Share this post


Link to post
Share on other sites

I think most of us do it sometimes (to hear what it sounds like :-). I can't remember ever being convinced.

Share this post


Link to post
Share on other sites
I think most of us do it sometimes (to hear what it sounds like :-). I can't remember ever being convinced.

Yes, I have tried it too, on occasion. But I also received a very stern lecture once, some time ago, to never ever flip the phase. And if I could absolutely not avoid it, at least keep it flipped for the entire scene.

Share this post


Link to post
Share on other sites

Hi all, I wonder if this is just a matter of the amount of mics out there? In other words, (brace for analogy) Ferrari's aren't safer than Ford Mustangs because people wreck less Ferrari's than Mustangs, there are far fewer Ferrari's to wreck. So, maybe somebody gets a Sanken and whoever wires it, just wires it wrong? And because there are more Sankens, more Sankens get wired wrong?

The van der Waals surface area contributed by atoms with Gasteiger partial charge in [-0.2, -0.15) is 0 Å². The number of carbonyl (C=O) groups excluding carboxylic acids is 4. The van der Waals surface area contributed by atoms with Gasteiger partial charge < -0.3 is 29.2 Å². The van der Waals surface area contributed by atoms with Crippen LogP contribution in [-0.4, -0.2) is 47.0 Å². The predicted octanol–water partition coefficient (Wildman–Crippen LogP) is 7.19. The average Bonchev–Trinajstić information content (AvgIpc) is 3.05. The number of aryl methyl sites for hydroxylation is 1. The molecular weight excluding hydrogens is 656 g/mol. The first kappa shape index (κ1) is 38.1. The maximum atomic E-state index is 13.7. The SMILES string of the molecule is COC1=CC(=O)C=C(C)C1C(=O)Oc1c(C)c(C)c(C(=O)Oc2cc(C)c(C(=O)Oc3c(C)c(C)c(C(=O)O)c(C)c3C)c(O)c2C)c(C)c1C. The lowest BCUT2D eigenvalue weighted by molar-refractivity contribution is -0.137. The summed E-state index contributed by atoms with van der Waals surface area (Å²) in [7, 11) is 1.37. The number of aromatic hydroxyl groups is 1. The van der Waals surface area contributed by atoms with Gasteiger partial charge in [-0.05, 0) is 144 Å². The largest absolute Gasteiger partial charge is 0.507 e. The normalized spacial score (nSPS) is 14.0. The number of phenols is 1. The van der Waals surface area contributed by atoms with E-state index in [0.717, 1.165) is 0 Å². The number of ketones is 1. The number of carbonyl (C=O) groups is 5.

Sincerely, Martin 

Share this post


Link to post
Share on other sites

Sanken COS-11 have 3 wires, ground, White (bias) and Black (audio). Normal wiring is to tie the white wire to the ground connection along with the ground wire and the black to the positive pin connection. I've wired dozens of Sanken COS-11's that way and no one has ever brought up any polarity/phase issues.

Share this post


Link to post
Share on other sites

It has absolutely nothing to do with the number of mics in use, the relative car population, nor even vodoo. 

It has to do with the way lavs are made, whether they're two-wire or three-wire configuration, and the individual wiring scheme chosen for any specific transmitter. In many cases, two-wire schemes result in phase reversal for three wire mics.  Some transmitters work only with a two-wire configuration, while others can be configured with either a two-wire or three-wire input. Going through a period of both positive and negative bias Trams didn't help any either. 

As a result of these variables, there's much confusion, misunderstanding, and phase-abuse.